Will the next year bring a seismic shift in who controls the Internet? Another Mac malware outbreak? Your smart TV being highjacked for a DDoS attack? Whatever 2013 may bring, it’s sure to be an interesting year. Here’s F-Secure Labs’ take on what could be in store for the next year.
1. The end of the Internet as we know it?
“Depending on the outcome of an important conference taking place now in Dubai, a lot of things could happen in 2013,” says Sean Sullivan, Security Advisor at F-Secure Labs.That event, the World Conference on International Telecommunications, could have a major impact on the Internet as we know it. “The Internet could break up into a series of smaller Internets,” Sullivansays. “Or it may start to be funded differently, with big content providers like Facebook and Google/YouTube having to pay taxes for the content they deliver.”
The WCIT event is a meeting convened by the International Telecommunication Union (ITU) to finalize changes to the International Telecommunications Regulations treaty. In attendance are regulators representing governments from around the world, not all of whom are interested in Internet freedom. There is concern that some regimes would want to shift control of the Internet “from the geeks, and give it to governments,” as Sullivan puts it. New measures are also being proposed in the name of Internet security that privacy advocates suggest would mean the end of anonymity on the Internet.
2. Leaks will reveal more government-sponsored espionage tools
“It’s clear from past leaks about Stuxnet, Flame, and Gauss that the cyber arms race is well underway,” says Mikko Hypponen, Chief Research Officer at F-Secure Labs. While we may not always be aware of nation-states’ covert cyber operations, we can expect that governments are more and more involved in such activity. In 2013, we’ll most likely see more leaks that definitively demonstrate this, and from countries who haven’t previously been seen as a source of attacks. As the arms race heats up, the odds of leaks increase.
3. Commoditization of mobile malware will increase
The Android operating system has solidified in a way that previous mobile operating systems haven’t, extending from phones to tablets to TVs to specialized versions of tablets. The more ubitiquous it becomes, “the easier to build malware on top of it and the more opportunities for criminals to innovate businesswise,” Sullivan says. Mobile malware will become more commoditized, with cybercriminals building toolkits that can be purchased and used by other criminals without real hacking skills. In other words, malware as a service, for Android.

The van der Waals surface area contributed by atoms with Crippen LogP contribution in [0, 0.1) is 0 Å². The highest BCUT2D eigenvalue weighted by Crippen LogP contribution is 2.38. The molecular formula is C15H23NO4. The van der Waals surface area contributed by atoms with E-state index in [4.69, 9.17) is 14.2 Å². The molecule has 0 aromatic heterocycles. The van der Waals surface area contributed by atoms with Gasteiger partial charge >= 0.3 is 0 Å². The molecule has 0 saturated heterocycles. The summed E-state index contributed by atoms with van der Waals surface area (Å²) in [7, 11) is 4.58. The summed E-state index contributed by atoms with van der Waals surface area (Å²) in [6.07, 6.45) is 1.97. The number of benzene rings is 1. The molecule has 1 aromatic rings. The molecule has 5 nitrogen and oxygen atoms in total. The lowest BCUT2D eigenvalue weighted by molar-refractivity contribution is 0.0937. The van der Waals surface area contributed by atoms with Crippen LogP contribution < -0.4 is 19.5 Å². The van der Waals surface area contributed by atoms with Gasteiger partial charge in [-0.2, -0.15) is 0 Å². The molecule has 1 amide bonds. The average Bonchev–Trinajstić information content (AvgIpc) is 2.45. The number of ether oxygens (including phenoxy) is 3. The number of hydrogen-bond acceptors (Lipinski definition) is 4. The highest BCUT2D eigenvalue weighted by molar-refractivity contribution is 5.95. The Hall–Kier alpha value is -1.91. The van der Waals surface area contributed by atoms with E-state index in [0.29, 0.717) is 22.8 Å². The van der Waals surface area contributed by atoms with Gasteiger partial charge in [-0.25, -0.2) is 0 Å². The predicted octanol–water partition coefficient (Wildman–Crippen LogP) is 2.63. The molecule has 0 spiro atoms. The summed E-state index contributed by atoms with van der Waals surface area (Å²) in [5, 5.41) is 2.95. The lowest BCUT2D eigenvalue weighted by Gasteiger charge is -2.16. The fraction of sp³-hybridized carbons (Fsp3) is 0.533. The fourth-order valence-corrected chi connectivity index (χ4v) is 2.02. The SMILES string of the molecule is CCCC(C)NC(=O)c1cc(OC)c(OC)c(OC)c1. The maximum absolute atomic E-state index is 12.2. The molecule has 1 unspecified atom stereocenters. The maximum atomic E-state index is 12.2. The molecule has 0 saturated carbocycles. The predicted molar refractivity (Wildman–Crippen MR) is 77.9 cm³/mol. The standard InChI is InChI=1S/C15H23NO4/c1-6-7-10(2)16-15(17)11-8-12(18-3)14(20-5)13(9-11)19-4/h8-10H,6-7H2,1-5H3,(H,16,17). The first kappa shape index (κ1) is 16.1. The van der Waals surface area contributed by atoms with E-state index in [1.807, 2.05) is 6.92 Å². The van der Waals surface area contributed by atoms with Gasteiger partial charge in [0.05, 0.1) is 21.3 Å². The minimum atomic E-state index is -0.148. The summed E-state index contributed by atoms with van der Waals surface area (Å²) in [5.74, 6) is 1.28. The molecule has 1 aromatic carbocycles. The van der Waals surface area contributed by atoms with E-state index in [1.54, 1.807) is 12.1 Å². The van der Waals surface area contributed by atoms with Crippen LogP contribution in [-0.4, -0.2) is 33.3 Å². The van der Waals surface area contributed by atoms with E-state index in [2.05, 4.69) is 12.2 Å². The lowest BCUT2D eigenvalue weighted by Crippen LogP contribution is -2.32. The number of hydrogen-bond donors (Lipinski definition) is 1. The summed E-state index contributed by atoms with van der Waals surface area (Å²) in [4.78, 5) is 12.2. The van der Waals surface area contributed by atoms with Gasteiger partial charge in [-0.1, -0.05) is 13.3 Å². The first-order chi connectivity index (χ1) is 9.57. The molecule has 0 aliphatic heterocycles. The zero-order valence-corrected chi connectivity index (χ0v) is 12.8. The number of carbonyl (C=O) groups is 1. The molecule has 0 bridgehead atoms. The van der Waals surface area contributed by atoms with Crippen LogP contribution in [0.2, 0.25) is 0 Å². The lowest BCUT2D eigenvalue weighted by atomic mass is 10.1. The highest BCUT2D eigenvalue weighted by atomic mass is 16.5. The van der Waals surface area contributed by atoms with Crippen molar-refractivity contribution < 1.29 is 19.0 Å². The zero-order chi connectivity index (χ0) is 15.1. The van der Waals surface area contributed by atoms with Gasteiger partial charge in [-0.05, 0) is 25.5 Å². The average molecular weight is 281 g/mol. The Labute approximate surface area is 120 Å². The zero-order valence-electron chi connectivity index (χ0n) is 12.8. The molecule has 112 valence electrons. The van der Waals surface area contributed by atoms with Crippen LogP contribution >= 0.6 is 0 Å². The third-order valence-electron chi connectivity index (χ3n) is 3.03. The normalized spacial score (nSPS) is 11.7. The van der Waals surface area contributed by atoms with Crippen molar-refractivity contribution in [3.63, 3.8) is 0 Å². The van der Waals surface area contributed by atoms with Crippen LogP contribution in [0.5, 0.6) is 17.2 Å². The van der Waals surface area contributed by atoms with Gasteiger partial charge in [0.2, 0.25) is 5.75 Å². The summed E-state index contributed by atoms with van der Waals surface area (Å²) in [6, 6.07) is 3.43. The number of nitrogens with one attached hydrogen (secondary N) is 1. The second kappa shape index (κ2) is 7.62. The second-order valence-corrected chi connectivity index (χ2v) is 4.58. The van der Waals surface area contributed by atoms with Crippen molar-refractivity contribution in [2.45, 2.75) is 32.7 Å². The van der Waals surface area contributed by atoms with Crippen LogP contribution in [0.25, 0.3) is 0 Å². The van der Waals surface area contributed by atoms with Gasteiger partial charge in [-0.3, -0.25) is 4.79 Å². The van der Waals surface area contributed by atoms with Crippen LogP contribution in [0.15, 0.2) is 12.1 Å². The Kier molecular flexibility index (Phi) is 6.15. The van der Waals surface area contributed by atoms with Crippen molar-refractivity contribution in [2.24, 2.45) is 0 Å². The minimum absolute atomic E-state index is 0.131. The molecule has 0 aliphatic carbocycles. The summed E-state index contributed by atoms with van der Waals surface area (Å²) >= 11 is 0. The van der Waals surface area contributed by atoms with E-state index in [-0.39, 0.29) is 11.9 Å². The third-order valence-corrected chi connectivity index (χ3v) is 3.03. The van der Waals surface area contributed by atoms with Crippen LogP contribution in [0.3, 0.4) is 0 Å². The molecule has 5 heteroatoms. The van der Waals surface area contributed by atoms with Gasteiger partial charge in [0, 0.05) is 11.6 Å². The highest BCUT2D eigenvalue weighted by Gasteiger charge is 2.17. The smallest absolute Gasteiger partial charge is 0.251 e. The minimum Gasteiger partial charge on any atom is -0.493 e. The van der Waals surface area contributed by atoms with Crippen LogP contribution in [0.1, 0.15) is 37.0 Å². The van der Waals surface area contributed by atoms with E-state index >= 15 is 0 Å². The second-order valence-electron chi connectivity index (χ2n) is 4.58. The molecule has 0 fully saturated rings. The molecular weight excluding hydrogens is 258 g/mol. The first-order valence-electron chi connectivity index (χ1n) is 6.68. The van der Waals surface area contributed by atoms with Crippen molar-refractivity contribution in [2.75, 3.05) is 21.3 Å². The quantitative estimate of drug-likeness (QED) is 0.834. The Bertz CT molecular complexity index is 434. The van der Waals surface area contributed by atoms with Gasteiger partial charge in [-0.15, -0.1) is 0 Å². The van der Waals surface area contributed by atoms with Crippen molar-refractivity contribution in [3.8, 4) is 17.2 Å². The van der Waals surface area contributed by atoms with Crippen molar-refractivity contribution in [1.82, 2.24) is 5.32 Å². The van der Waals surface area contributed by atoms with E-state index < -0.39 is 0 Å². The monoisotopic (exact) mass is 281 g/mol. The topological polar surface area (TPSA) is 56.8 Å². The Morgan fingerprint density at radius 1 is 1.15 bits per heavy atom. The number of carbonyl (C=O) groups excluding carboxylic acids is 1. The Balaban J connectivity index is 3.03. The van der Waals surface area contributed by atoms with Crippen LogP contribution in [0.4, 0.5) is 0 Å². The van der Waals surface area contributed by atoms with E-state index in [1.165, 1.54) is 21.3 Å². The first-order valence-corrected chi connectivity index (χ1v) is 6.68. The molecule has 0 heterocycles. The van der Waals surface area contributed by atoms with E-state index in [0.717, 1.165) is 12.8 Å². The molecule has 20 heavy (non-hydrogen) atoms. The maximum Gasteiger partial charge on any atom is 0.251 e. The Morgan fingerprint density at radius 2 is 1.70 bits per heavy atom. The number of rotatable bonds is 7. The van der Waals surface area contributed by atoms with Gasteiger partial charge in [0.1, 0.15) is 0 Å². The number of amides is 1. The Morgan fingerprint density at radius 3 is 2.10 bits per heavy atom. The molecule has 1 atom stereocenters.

4. Another malware outbreak will hit the Mac world
2011 saw scareware called Mac Defender, and in 2012 Flashback took advantage of flaws in Java. The Labs predict 2013 will bring another Mac malware outbreak that will have some success within the Mac community.
“The author of the Flashback Trojan is still at large and is rumored to be working on something else,” Sullivan says. “And while there have been smart security changes to the Mac OS, there’s a segment of the Mac-using population who are basically oblivious to the threats facing Macs, making them vulnerable to a new malware outbreak.”
5. Smart TVs will become a hacker target
Smart TVs are plugged into the Internet, they’ve got processing power, and since they typically aren’t equipped with security, they’re wide open to attacks. Adding to their vulnerability is that unlike home computers, many smart TVs are directly connected to the Internet without the buffer of a router, which deflects unsolicited traffic. Also, consumers often don’t change the factory default username and password that have been set for web administration, giving easy access to hackers.
“It’s very easy for hackers to scan for smart TVs on the Internet,” says Sullivan. “When found, they only need to use the default username and password, and they’re in.” 2012 already witnessed LightAidra, a breed of malware that infected set top boxes. 2013 could see smart TVs being used for such purposes as click fraud, Bitcoin mining, and DDoS attacks.
6. Mobile spy software will go mainstream
2013 may see a rise in popularity of tracking software, and not just for parental control purposes. There has already been growth in child safety apps that monitor kids’ activities, for example, their Facebook behavior. “Of course this kind of software can also be used to spy on anyone, not just kids,” Sullivan says. “The more smartphones there are, the more people will be seeking out software like this – to find out what their ex is up to, for example.”
7. Free tablets will be offered to prime content customers
Tablets and e-readers are all the rage, and more and more often in closed ecosystems such as the iPad with iTunes or the Kindle with Amazon. As the Kindle price keeps dropping, the Labs predict that 2013 may bring a free e-reader or tablet for prime customers of companies who charge for content, like Amazon or Barnes & Noble. “Closed ecosystems are more secure, but you have to trust the provider to protect your privacy,” says Sullivan.